• gatsby-transformer-remark: this transforms blog posts written in markdown .md files on the local disk into HTML for rendering.
npm install gatsby-transformer-remark

Update the gatsby-config.js file again.

module.exports = {  siteMetadata: {    title: `Gatsby Default Starter`,  },  plugins: [    `gatsby-plugin-react-helmet`,    `gatsby-plugin-catch-links`,    {      resolve: `gatsby-source-filesystem`,      options: {        path: `${__dirname}/src/pages`,        name: 'pages',      },    },    `gatsby-transformer-remark`,  ],}
Well done! / Credit: Nigel Payne

2. Creating Layout components

Gatsby lets you easily create “layout components.” Layout components are sections of your site that you want to share across multiple pages. For the blog we are building, these are the header and the sidebars.

From the root folder, take a look at src/layouts. You’ll discover an index.js file where we define layout components. index.css already came with styles.

After exploring the index.js file, you’ll see that two components have already been created: Header and TemplateWrapper. In TemplateWrapper, we wrap the contents of our site with layout components that we want to be present across multiple pages.

This is made possible by the children() props. It will render all non-layout components of our site where it is placed. Notice that unlike React children props, the children prop passed to layout components is a function and needs to be executed.

First of all, create a new folder and CSS file at src/styles/layout-overide.css. Add to the list of imports in the index.js file. We need to Import it after index.css to override some existing style rules.

import React from 'react'import PropTypes from 'prop-types'import Link from 'gatsby-link'import Helmet from 'react-helmet'
import './index.css'import "../styles/layout-overide.css";

Open layout-overide.css and paste the following styles rules. No need to figure these out.

* {    background: #f5f5f5;    color: black;}html {    height: 100%;}
body {    height: 100%;    border: 5px solid #ffdb3a;}
h1 {    font-size: 1.5rem;    line-height: 0.5rem;}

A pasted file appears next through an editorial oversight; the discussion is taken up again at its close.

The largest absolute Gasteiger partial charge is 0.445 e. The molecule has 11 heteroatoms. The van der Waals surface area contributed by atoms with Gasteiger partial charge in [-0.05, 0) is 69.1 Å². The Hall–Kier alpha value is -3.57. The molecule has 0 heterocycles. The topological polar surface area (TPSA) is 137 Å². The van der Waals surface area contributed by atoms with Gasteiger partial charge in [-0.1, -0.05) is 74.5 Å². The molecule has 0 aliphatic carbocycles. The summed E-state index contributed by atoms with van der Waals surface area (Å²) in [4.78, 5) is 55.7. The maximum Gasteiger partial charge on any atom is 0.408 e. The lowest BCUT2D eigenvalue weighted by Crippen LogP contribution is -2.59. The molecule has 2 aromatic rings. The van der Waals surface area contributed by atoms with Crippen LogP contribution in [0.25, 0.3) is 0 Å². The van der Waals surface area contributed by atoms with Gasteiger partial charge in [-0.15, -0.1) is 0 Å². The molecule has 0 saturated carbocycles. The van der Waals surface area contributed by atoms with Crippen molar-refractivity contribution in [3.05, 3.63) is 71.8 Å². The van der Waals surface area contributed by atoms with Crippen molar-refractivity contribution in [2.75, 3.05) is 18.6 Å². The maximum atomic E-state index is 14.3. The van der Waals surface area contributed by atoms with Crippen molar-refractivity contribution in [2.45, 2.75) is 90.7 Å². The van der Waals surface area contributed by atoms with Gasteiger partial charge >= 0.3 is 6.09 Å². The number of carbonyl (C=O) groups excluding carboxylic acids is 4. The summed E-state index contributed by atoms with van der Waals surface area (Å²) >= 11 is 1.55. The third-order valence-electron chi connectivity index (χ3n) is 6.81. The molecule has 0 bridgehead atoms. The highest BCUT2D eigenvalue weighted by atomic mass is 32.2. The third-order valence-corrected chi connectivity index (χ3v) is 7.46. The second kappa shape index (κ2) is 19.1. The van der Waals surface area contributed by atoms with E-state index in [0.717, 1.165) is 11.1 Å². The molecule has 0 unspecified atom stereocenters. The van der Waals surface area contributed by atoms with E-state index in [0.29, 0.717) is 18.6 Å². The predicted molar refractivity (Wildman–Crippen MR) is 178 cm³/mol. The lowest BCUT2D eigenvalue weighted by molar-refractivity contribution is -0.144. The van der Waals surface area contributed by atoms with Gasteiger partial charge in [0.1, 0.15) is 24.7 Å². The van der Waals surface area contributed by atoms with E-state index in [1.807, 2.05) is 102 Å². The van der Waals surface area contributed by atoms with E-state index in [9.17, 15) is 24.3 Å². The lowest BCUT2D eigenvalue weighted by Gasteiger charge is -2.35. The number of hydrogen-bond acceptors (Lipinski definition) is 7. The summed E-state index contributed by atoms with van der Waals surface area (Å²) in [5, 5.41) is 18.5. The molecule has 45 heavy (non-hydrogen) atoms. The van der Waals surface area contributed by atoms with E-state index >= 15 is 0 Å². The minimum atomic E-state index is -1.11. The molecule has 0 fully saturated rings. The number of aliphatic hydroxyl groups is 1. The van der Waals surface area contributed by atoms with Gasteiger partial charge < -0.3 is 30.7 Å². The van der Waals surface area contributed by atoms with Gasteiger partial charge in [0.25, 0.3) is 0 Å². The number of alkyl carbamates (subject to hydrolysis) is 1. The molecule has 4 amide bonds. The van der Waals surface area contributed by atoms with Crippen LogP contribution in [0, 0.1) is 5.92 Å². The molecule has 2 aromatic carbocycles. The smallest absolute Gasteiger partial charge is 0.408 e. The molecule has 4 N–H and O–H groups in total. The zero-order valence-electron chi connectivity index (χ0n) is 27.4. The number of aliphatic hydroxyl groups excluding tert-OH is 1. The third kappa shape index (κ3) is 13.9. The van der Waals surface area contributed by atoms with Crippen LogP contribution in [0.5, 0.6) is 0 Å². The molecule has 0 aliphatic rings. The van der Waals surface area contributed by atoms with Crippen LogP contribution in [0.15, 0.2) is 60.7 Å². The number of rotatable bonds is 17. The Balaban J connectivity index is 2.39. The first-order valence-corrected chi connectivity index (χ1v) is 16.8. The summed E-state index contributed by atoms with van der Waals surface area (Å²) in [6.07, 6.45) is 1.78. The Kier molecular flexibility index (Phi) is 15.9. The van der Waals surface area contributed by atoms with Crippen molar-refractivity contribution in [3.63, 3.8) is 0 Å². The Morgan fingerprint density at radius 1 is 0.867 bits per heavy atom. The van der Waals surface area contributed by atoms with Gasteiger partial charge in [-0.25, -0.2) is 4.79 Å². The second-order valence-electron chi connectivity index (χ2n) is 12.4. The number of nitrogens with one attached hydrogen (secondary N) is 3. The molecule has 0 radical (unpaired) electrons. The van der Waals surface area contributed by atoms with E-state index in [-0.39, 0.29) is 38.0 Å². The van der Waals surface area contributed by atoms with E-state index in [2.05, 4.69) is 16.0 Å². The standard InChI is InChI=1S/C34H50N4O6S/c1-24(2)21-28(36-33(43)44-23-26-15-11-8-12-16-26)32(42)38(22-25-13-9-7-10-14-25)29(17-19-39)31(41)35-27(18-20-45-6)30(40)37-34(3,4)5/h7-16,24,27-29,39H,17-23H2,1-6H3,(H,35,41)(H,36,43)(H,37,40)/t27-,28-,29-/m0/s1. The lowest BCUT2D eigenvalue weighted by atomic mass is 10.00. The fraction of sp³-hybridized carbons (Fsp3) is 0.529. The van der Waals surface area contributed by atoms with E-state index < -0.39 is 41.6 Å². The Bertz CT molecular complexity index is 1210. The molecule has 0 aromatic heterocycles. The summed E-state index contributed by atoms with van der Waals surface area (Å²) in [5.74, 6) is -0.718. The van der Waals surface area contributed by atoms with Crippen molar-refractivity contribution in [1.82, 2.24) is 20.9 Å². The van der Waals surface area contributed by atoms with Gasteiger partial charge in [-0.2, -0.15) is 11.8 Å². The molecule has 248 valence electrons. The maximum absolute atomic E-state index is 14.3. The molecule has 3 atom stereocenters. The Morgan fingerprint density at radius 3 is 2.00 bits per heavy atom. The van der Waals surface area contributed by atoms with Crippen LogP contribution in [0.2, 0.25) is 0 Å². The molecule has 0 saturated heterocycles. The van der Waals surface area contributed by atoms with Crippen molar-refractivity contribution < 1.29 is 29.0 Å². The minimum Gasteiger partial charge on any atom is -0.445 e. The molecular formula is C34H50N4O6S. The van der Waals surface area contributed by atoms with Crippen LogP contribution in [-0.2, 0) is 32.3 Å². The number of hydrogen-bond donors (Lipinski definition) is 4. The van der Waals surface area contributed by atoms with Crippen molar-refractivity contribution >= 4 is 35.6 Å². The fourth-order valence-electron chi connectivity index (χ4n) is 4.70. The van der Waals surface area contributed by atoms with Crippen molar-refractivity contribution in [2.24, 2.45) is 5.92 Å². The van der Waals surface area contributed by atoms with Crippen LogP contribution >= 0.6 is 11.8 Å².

p, div {    font-size: 16px;}

Update the header component.

const Header = () => (  <div    style={{      background: '#f5f5f5',      marginBottom: '3rem',      borderBottom: '2px solid #e6e6e6',    }}  >    <div      style={{        margin: '0 auto',        maxWidth: 980,        padding: '1.45rem 1.0875rem',      }}   >     <h1 style={{margin: 0, textAlign: 'center',fontSize: '18px'}}>        <Link to="/"          style={{            color: 'black',            textDecoration: 'none',          }}        >          CodeStack        </Link>      </h1>    </div>  </div>);

Also, create a Sidebar component.

const Sidebar = (props) => (
<div    style={{      border: '2px solid #e6e6e6',      maxWidth: 960,      padding: '0.5rem',      marginBottom: '25px'    }}    >    <strong>{props.title}.</strong> {props.description}</div>

We desire the Sidebar and rendered {children()} components to behave in a responsive way like this:


Since there’s no easy way to define media queries in React, I found a library called react-media, a CSS media query component for React. Install it.

npm install --save react-media

It provides a <Media> component that listens for matches to a CSS media query and renders stuff based on whether the query matches or not.

Add it to the list of imports in our file.

import Media from 'react-media'

Lets layout everything in ( Header, Sidebar, and children() components) the way we wish in TemplateWrapper. Make the following changes (pardon the shameless plug of my name):